Phase 2 in ALS-Associated Inflammation Fails to Meet Endpoints

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This morning, top-line data from a confirmatory Phase 2 study of NP001 in ALS were reported, and showed that the trial did not meet its primary or secondary endpoints.

This morning at the American Academy of Neurology's (AAN) 70th Annual Meeting in Los Angeles, top-line data from a confirmatory Phase 2 study of NP001 in amyotrophic lateral sclerosis (ALS) were reported, and showed that the trial did not meet its primary or secondary endpoints.

The study completed enrollment in July 2017.

The drug, an investigational therapy in development from Neuraltis Pharmaceuticals, is designed specifically for individuals with ALS who suffer from elevated levels of systemic inflammation. The study enrolled 138 patients and did not meet its primary endpoint, a change from baseline in the ALS Functional Rating Scale-Revised (ALSFRS-R) score, or its secondary endpoint, a change from baseline in pulmonary function as measured by vital capacity readings.

"We recognize the desperate need for advances in treating ALS and are very disappointed with the findings in our confirmatory Phase 2 study of NP001," said Rich Casey, chief executive officer, Neuraltus Pharmaceuticals in a press release. "We are conducting additional analyses of the trial results to determine if and how we will proceed in developing the compound."

The Phase 2 clinical trial (NCT02794857) was a randomized, double-blind, placebo-controlled, multicenter study that enrolled subjects with ALS and evidence of systemic inflammation in North America. Patients were administered either NP001 2 mg/kg by intravenous administration for 5 consecutive days in Month 1 and for 3 consecutive days in Months 2 through 6, or placebo at the same dosing frequency over a period of 6 months, with the hopes that a significant change from baseline in ALSFRS-R would be exhibited during the study period.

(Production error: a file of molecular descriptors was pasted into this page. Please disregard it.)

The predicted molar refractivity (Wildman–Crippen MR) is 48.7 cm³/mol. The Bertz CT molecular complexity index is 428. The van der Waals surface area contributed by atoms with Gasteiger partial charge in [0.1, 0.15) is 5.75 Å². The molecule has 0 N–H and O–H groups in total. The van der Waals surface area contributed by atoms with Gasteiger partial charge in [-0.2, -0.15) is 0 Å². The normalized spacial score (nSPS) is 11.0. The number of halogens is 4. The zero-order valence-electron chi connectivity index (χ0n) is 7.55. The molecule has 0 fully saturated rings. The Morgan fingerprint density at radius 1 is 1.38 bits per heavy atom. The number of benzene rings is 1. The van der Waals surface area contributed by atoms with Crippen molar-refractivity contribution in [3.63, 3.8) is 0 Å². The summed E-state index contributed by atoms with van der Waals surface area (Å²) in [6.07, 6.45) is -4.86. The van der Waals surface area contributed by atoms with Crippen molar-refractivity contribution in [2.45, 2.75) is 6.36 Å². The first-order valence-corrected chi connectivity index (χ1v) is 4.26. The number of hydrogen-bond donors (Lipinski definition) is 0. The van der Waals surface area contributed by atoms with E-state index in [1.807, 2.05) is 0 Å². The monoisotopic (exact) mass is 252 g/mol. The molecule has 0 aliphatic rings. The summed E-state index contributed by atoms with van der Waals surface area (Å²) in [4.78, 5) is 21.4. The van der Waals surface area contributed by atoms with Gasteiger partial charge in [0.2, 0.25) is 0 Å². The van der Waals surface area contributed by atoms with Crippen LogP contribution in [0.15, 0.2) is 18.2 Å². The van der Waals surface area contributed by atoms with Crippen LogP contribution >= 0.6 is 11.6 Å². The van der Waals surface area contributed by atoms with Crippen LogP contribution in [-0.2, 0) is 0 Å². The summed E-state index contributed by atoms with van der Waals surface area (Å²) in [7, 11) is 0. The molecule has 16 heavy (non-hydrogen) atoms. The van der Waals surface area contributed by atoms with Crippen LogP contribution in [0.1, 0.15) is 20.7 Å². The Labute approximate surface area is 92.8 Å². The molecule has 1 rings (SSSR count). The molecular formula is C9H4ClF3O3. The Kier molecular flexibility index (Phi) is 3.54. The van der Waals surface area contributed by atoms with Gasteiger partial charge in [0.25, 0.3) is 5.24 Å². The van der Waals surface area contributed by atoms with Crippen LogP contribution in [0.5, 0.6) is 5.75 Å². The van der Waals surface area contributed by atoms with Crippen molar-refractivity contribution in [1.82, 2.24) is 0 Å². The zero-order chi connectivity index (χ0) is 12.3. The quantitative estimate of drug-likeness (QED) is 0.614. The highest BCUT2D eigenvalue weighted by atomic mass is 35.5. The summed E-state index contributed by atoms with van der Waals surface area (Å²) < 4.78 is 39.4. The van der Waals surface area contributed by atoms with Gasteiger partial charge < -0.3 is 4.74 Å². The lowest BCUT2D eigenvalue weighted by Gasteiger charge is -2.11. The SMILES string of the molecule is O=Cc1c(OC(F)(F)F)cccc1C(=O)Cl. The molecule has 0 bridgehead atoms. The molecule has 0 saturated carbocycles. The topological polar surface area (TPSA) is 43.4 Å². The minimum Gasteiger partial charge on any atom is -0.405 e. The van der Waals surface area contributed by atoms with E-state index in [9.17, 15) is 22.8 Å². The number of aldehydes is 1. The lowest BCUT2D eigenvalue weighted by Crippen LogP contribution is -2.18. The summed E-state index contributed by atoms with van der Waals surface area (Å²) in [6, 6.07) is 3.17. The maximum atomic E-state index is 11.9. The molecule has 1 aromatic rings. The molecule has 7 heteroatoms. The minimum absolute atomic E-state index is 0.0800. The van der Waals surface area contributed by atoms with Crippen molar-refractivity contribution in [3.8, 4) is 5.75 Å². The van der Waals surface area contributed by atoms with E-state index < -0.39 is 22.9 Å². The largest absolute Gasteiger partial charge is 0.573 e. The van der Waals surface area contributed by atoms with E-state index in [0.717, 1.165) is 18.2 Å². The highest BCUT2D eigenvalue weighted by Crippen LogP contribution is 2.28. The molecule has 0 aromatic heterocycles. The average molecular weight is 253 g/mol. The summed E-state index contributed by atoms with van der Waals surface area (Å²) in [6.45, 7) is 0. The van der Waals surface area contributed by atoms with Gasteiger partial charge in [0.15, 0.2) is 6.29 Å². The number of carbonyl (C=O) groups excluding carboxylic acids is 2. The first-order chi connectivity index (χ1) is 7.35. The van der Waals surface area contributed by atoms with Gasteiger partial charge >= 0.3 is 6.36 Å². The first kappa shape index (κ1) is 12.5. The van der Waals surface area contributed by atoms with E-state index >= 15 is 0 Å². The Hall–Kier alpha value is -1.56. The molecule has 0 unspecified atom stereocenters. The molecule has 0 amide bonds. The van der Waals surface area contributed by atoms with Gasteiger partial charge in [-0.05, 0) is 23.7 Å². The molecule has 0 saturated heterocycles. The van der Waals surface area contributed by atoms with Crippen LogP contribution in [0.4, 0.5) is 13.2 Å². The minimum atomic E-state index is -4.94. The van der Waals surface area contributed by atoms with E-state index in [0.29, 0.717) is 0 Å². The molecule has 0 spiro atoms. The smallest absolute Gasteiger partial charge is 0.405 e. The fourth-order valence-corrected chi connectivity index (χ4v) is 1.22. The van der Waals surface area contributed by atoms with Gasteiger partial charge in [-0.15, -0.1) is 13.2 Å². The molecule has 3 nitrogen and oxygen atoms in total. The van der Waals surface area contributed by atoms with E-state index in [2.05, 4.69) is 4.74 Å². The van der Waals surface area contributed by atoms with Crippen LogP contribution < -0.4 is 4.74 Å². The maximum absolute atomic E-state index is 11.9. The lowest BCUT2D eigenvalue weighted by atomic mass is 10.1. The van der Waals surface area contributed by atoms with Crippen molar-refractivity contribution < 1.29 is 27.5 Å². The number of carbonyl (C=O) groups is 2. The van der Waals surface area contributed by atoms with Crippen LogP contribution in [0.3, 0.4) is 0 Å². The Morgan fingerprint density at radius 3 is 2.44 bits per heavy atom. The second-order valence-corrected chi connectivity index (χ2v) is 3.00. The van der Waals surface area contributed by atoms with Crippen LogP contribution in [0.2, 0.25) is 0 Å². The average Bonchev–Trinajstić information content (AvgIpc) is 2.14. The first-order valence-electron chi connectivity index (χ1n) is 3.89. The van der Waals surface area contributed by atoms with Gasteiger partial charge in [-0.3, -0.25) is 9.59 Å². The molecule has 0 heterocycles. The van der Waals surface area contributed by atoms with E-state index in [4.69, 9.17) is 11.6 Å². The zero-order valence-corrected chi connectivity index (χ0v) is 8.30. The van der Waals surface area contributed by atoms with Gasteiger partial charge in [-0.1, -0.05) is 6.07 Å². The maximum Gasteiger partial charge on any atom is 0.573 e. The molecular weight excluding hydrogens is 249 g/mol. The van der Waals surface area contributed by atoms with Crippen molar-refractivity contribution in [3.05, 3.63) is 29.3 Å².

Additional secondary endpoints included time to tracheotomy and a change in levels of blood inflammatory biomarkers.

In a previous Phase 2 study of NP001 (NCT01281631), Neuraltus evaluated the safety, tolerability and preliminary efficacy of 2 different dose levels of NP001 compared to placebo using the same rating scale, and a secondary analysis of the study results implied that heightened levels of C-reactive protein (CRP), a biomarker for systemic inflammation, could potentially indicate which patients are more likely to respond to the therapy.

ALS, or “Lou Gehrig’s Disease,” is a classic motor neuron disease. Its etiology is not currently known, but there is increasing evidence that implicates neuroinflammation in its progression. Early symptoms include muscle weakness or stiffness, however, as the disease progresses, a patient’s abilities to move, speak, swallow, and eventually breath are rapidly lost. Life expectancy of an ALS patient after diagnosis is 2-5 years.

"Over the past 20 years, only two therapeutic agents have been approved to treat patients with ALS, a rare condition with a significant unmet need,” Casey said in July.

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